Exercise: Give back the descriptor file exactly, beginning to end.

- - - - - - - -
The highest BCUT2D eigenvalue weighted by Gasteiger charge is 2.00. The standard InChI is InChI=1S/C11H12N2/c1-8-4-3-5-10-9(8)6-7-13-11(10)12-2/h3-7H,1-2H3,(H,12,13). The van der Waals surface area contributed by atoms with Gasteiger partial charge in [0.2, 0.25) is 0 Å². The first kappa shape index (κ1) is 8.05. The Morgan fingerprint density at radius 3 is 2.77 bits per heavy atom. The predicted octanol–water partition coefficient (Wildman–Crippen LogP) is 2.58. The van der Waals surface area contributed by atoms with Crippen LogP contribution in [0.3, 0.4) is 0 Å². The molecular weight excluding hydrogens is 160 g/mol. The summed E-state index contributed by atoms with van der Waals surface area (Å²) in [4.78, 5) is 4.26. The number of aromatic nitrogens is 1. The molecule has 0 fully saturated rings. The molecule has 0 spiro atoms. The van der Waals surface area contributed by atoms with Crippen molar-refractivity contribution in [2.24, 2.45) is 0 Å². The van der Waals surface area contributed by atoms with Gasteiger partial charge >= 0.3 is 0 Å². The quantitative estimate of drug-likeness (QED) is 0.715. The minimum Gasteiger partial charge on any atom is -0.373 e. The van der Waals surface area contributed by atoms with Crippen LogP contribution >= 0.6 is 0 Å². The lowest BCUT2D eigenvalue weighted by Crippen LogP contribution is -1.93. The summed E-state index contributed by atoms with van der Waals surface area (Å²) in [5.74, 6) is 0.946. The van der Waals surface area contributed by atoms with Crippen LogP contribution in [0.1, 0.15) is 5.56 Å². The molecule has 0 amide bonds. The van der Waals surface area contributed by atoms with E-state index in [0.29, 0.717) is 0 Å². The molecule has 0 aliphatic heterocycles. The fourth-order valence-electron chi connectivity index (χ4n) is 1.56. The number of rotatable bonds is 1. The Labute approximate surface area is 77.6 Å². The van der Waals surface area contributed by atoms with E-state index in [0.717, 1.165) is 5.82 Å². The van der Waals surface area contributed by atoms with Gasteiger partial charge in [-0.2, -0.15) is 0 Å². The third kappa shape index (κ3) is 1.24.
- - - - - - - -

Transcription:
The highest BCUT2D eigenvalue weighted by Gasteiger charge is 2.00. The standard InChI is InChI=1S/C11H12N2/c1-8-4-3-5-10-9(8)6-7-13-11(10)12-2/h3-7H,1-2H3,(H,12,13). The van der Waals surface area contributed by atoms with Gasteiger partial charge in [0.2, 0.25) is 0 Å². The first kappa shape index (κ1) is 8.05. The Morgan fingerprint density at radius 3 is 2.77 bits per heavy atom. The predicted octanol–water partition coefficient (Wildman–Crippen LogP) is 2.58. The van der Waals surface area contributed by atoms with Crippen LogP contribution in [0.3, 0.4) is 0 Å². The molecular weight excluding hydrogens is 160 g/mol. The summed E-state index contributed by atoms with van der Waals surface area (Å²) in [4.78, 5) is 4.26. The number of aromatic nitrogens is 1. The molecule has 0 fully saturated rings. The molecule has 0 spiro atoms. The van der Waals surface area contributed by atoms with Crippen molar-refractivity contribution in [2.24, 2.45) is 0 Å². The van der Waals surface area contributed by atoms with Gasteiger partial charge >= 0.3 is 0 Å². The quantitative estimate of drug-likeness (QED) is 0.715. The minimum Gasteiger partial charge on any atom is -0.373 e. The van der Waals surface area contributed by atoms with Crippen LogP contribution >= 0.6 is 0 Å². The lowest BCUT2D eigenvalue weighted by Crippen LogP contribution is -1.93. The summed E-state index contributed by atoms with van der Waals surface area (Å²) in [5.74, 6) is 0.946. The van der Waals surface area contributed by atoms with Crippen LogP contribution in [0.1, 0.15) is 5.56 Å². The molecule has 0 amide bonds. The van der Waals surface area contributed by atoms with E-state index in [0.29, 0.717) is 0 Å². The molecule has 0 aliphatic heterocycles. The fourth-order valence-electron chi connectivity index (χ4n) is 1.56. The number of rotatable bonds is 1. The Labute approximate surface area is 77.6 Å². The van der Waals surface area contributed by atoms with E-state index in [0.717, 1.165) is 5.82 Å². The van der Waals surface area contributed by atoms with Gasteiger partial charge in [-0.2, -0.15) is 0 Å². The third kappa shape index (κ3) is 1.24.